German Collection society cannot licence ‘Grand Right’ in scenes from Disney musicals

September 2008

Live events industry, music publishing
File no.: I ZR 204/05

A German concert promoter, Ulrich Gerhartz (Stimmen der Welt Musikmanagement und Veranstalungs Gmbh) , who staged a show which contained excepts from a number of Disney musicals has been held liable for copyright infringement. The “The Federal Court of Justice (Bundesgerichtshof, BGH) decided that the performance of the various indentifiable pieces from different musicals could be considered as a “dramatic performance” under German Copyright Law (Urheberrechtsgesetz). The claimant, Disney Enterprises Inc., owns of the exclusive right of use and performance of the musicals “Beauty and the Beast”, “The Hunchback of Notre Dame”, “Lion King” and “Aida”. Disney sued a German concert promoter who had staged several shows under the title “The Musical Starlights of Sir Andrew Lloyd Webber and the Disney Musical Productions”. Both the Regional Court and the Appeal Court in Frankfurt decided in favour of Disney. The Federal Court of Justice has now dismissed the final appeal of the concert promoter. Under German law an author or other copyright owner must assign the performance rights of a work of music to GEMA (Gesellschaft für musikalische Aufführungs- und mechanische Vervielfältigungsrechte), the German performing right organisation. As in the UK the owner reserves the rights to stage performances of musical shows (the so called ‘Grand Right’) – but there has been a debate of the extent of the rights assigned to GEMA, especiallya s the business of musicals had become very profitable worldwide. The question for the court to decide was whether it was allowable to perform excerpts of a musical by merely paying the statutory licence fee to GEMA (in the UK 3% of box office is payable to the PRS for using music) – or whether the copyright owner’s permission was required (including an extra fee). The Federal Court of Justice decided that a dramatic performance takes place when “a meaningful development of a story line” is identifiable. If only elements of a story line or of a piece of music are strung together without any context, then this cannot be considered to be a dramatic performance. It is not relevant whether the development of the story line could be understood by the audience. The Court held it to be sufficient that the audience could identify a single element of the story line, such as a scene of the work. These requirements were met in the Disney case. In this case some of the key scenes were reproduced and several of Disney’s most famous songs were arranged with appropriate costumes and stage design and this resulted in the audience being able to recognise the complete work and can therefore be considered to be a dramatic performance under the terms of the Copyright Law. Copyright owners will now be able to stop shows containing recognisable excepts from their works being put on without their permission.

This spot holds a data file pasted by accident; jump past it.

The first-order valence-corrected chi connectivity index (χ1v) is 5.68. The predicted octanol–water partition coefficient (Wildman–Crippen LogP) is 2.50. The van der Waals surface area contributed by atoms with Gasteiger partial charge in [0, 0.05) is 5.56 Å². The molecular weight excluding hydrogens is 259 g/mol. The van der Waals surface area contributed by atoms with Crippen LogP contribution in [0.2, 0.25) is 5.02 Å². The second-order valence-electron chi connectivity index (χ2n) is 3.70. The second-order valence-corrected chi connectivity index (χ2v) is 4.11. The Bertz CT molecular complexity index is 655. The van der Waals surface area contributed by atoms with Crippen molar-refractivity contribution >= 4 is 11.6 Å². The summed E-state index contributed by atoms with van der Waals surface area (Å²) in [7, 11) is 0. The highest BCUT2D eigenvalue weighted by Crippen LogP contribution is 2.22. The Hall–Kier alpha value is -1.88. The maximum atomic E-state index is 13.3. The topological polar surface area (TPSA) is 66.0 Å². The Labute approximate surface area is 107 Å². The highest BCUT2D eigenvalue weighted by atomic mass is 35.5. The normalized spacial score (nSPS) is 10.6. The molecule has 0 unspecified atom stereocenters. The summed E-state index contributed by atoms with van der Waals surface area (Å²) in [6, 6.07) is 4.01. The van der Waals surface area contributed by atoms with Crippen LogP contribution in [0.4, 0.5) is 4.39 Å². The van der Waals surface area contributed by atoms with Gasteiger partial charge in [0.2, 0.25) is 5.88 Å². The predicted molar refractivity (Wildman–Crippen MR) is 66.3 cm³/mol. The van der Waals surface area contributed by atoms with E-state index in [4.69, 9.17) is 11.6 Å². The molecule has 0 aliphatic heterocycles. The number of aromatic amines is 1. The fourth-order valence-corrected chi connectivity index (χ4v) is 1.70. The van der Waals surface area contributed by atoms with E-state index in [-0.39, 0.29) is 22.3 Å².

Our thanks to the IPKat – who in turn thank to Dr. Robert Harrison at 24IP Law Group – please see and our thanks to Birgit Clark for this link

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